36. And upon Elam will I bring the four winds from the four quarters of heaven, and will scatter them toward all those winds; and there shall be no nation whither the outcasts of Elam shall not come
36. Et adducam contra Elam quatuor ventos a quatuor finibus coelorum, et dispergam eos ad omnes ventos istos; et non erit gens ad quem non veniat quispiam profugus (est mutatio numeri, sed quae sensum non obscurat, quispiam ex iis qui expulsi fuerint) ab Elam.
He now adds that four winds would come, which would dissipate the whole people. God himself speaks, in order that the word might be more powerful and have more weight. I will rouse up, he says, four winds. And we know that the air is in a moment put in motion whenever it pleases God; and when Scripture extols the power of God, it does not without reason refer to the winds; for it is not a small miracle when the whole world is on a sudden put in motion. It is now tranquil, and then in half an hour the winds rise and conflict together in mid air. And God alludes to what is usual in nature: as then he suddenly rouses up winds which make, as it were, the whole world to shake and tremble; so he says he would raise up winds from the four ends of the world. But he speaks metaphorically; by winds he understands enemies, who would on all sides unite their powers to oppress the Elamites. I will bring, he says, on Elam the four winds from the four quarters of the world. By the last words he expresses more clearly what I have just said, that God alludes to that formidable power which is daily presented to our eyes in nature. As, then, a sudden change disturbs the whole earth when winds arise, so God declares that he would rouse up four winds from the four quarters of the heavens. And he calls them the quarters of the heavens; for though the winds arise from the earth, yet their blowing is not perceived until they ascend into mid air: and though sometimes they seem to be formed above the clouds, they yet arise from the earth; for the origin of the wind is cold and dry exhalation.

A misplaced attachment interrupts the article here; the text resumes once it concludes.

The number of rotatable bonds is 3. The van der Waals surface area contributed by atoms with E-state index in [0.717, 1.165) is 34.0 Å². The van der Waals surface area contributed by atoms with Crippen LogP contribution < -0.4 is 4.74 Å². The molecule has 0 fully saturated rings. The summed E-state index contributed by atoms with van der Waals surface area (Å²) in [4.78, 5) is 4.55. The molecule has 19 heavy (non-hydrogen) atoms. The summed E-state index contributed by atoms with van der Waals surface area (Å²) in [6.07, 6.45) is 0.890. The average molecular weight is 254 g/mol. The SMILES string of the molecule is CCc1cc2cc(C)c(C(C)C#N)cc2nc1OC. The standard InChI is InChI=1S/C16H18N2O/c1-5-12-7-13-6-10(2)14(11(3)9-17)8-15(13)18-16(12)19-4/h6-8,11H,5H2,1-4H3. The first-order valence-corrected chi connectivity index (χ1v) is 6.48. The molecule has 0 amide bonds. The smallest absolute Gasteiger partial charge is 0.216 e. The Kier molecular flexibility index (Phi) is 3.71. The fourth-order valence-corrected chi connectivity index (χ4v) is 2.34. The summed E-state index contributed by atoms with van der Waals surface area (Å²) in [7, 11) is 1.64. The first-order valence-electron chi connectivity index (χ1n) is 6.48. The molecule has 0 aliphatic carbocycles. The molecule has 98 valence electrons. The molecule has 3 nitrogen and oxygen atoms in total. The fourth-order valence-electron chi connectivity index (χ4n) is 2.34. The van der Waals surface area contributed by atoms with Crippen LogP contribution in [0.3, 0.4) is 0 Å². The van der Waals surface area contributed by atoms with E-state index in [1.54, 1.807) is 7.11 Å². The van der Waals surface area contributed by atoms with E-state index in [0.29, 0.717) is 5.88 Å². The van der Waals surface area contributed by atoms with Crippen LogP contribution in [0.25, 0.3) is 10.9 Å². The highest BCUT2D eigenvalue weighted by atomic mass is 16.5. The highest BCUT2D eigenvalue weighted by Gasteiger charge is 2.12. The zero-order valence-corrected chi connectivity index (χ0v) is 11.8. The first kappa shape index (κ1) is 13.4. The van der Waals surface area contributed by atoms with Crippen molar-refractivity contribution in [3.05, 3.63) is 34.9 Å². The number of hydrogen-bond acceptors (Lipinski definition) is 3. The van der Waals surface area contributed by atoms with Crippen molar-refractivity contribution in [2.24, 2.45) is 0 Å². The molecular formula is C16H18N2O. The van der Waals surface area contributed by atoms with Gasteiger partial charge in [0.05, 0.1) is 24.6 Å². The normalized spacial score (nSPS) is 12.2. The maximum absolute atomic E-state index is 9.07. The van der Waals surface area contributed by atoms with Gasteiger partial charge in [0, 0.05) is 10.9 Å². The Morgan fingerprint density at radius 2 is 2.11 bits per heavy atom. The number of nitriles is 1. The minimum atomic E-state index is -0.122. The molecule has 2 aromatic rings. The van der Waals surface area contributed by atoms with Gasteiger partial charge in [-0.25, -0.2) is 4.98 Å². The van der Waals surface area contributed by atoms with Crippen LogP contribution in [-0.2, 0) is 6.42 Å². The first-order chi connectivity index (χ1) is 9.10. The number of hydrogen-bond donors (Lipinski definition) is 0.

We now understand the reason why the Prophet speaks of the winds. There is yet no doubt but that he denotes some enemies by the four winds; but this prophecy was not fulfilled as long as the Persian monarchy ruled and flourished. It is, then, probable that the destruction denounced by the Prophet took place many ages after, even when the soldiers of Alexander contended about the supremacy; for we know how grievously distressed were all the Orientals when Alexander made an irruption into those countries. It was, indeed, a horrible tempest. But as he enjoyed the empire of the east but for a short time, what is said by the Prophet here was not then fulfilled. But those countries were afterwards so miserable, torn by intestine wars, that the Prophet does not without reason compare those contrary and opposite movements to four winds; for never has there been a fiercer emulation between enemies, and each of them had strong armies. Hence, then, it was, that that land was not oppressed by one enemy, but exposed to various and almost innumerable calamities. This is the reason that leads me to interpret this prophecy as fulfilled in the calamities which followed the death of Alexander the Great.
I will scatter them, he says, to these four winds; that is, as one wind breaks out at one time, and another at another time, so the Elamites shall flee here and there. For no one ruled long peaceably in the East, till almost all the soldiers of Alexander were consumed by mutual slaughters. Then Seleucus obtained Syria, and exercised the cruelest tyranny. But, as I have said, before Seleucus obtained peace and security, the whole of that part of the world had been inundated with blood. This is the reason why the Prophet says that the Elamites would be scattered to these four winds.
The end of the verse remains: and there shall be no nation to which some of the fugitives from Elam shall not come. We cannot, certainly, show from histories when this was fulfilled which the Prophet now says; but it is probable that that people were scattered at the time when the chiefs contended about the supremacy, that is, those who obtained power under Alexander. At the same time there would be nothing unreasonable were we to say that the Prophet spoke hyperbolically; and no doubt he exceeds due limits when he says "There shall be no nation to which some of the fugitives from Elam shall not come." He indeed understands all the neighboring nations. But it may also have been that they did not flee to the Asiatics, but rather departed towards the Persian sea or to the Indies. We have already stated why the servants of God sometimes introduced hyperbolical expressions into their teaching, even because they had to do with men who were slow and stupid, who would not hear God when speaking in a simple manner, and could hardly be moved when he thundered. It now follows --